Published On: Mon, Jul 3rd, 2017

Blyden of St. Thomas and Black re-migration

Jacob Gelt Dekker“Those must be the Lions’ mountains,” screamed Edward W. Blyden of St.Thomas (1832-1912) in excitement when he spotted the majestic bare rock pillars rising out of the Atlantic on the Grain Coast of West Africa.

In January 1851, Blyden made the crossing as a passenger on board a transatlantic steamer, from New York to Grain Coast. Part of the Grain or Pepper Coast, thus called by European traders for its abundance of Malagueta Pepper, became the British colony, Sierra Leone. The new colony was destined for re-migration of Afro-Caribbean Blacks of the West Indies, after abolition, and poor liberated Africans, stranded on the streets of London.

Going back to Africa became Blyden’s life-calling. His powerful message was relating to a ‘feeling of belonging, ’ for Blacks. Re-migrating Caribbean and American Blacks to Africa was logical and natural for Blyden and his followers. Thus, Blyden became one of the founding fathers of Africanism.

In the United States, movements of abolition formed the colony Liberia in West Africa, similarly destined for Black re-migration. Monrovia, the capital, was named in honor of U.S. President James Monroe, a prominent supporter of the colonization of Liberia. Slaveholders in the South opposed having free Blacks in their midst and preferred to assist in the financing of the new Black colony in Africa.

The first ship, Mayflower of Liberia, departed New York on February 6, 1820, destined for West Africa, carrying 86 settlers.

“The love of liberty brought us here," was the motto of some 13,000 persons who crossed the Atlantic (1817 till 1867), with the financial support of the American Colonization Society, ACS.

The first ex-Caribbean slave re-migrants to Liberia came from Barbados, some 500 to 1,000. The second group was from Trinidad and Tobago, about 345, followed by 620 from Saint Vincent and the Grenadines. Another group, about 350 came from Saint Kitts and Nevis, 483 from Grenada and 400 from Saint Lucia.

Integration with the local population did not happen easily. An ASC reported,

“The early settlers practiced their Christian faith, sometimes in combination with traditional African religious beliefs. They spoke an African American Vernacular English, and few ventured into the interior or mingled with local African peoples. They developed an Americo-Liberian society, culture and political organization, strongly influenced by their roots in the United States, particularly the Southeast.”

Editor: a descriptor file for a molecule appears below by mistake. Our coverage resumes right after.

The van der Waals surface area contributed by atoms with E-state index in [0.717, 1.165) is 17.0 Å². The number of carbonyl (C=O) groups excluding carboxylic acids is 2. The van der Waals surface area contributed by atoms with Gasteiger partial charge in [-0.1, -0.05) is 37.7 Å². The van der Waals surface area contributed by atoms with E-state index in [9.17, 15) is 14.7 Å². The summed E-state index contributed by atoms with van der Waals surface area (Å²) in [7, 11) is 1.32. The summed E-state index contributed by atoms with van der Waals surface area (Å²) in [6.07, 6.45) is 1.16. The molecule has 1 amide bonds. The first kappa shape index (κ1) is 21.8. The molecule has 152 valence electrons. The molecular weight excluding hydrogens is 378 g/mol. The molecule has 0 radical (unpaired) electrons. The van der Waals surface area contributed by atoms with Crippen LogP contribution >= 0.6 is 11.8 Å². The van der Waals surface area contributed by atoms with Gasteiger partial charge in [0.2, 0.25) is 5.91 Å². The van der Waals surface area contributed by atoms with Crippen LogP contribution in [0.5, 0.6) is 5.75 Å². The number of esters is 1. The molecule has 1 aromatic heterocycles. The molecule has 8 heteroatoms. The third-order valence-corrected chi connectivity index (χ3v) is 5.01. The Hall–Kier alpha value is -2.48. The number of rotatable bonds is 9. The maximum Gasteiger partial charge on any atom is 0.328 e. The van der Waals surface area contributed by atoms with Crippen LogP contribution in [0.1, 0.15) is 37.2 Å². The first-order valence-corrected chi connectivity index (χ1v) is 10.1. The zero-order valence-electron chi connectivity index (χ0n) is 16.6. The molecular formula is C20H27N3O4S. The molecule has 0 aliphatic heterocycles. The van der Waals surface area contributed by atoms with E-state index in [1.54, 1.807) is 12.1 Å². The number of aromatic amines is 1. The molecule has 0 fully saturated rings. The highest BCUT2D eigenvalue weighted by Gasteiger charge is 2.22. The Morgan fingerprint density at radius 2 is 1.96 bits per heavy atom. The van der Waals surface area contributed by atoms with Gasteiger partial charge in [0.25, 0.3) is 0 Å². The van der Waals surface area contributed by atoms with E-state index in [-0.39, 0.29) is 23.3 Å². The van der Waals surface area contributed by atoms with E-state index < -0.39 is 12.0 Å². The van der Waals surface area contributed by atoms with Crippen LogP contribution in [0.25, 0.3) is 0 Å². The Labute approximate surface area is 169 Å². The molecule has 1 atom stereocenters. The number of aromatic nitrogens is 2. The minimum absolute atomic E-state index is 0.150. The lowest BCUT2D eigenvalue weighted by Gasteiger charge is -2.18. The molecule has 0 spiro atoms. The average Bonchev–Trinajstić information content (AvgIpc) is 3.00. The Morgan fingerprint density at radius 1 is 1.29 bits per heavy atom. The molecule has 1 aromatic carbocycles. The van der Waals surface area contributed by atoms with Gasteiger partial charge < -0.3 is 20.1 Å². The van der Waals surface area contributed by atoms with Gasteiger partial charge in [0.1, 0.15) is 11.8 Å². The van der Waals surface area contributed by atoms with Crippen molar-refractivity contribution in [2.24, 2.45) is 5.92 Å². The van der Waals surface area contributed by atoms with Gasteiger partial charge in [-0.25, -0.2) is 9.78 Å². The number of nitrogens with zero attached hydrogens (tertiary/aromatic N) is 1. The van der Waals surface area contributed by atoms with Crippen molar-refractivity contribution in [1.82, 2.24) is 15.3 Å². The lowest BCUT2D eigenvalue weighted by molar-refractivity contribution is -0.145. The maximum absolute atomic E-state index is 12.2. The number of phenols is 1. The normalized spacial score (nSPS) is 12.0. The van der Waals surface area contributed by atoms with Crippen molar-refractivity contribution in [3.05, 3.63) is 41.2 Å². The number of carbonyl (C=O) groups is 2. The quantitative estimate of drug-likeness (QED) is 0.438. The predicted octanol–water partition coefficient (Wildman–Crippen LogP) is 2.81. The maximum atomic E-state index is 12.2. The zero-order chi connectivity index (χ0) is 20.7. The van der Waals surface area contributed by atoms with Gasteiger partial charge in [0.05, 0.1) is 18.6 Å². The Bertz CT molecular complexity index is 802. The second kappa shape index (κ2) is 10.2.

The Settlers in Sierra Leone built Freetown in the styles of the American South; they also continued American fashion and American manners. Soon, re-migrants became Black plantation owners, living in antebellum mansions. On the local markets, they purchased local slaves to work their plantations, like they had been purchased themselves, once before.

Following the abolition of the slave trade in 1807, British crews delivered thousands of formerly enslaved Africans to Freetown, after liberating them from illegal slave ships of interlopers. Soon, these new immigrants created a new Creole ethnicity called Krio, speaking Krio language.

Many liberated Africans, or recaptives were sold for $20 a head, as apprentices to the white settlers in Nova Scotian Settlers, and the Jamaican Maroons. Others were forced into the British Navy.

Particularly West Indies Blacks emigrated from Liberia and settled in Freetown, Sierra Leone, out of fear of recapture. Many were kidnapped and sold back into slavery by leaving Sierra Leone, especially when trying to go back to their original villages.

Re-migration to Africa, something that appeared so logical and natural to Edward Blyden, became an unfortunate mishap in global history. Liberia and Sierra Leone are not only failed nations but also known for their horrible encounters with military coups, ruthless dictators, and Ebola.

By Jacob Gelt Dekker
Columnist for Curaçao Chronicle

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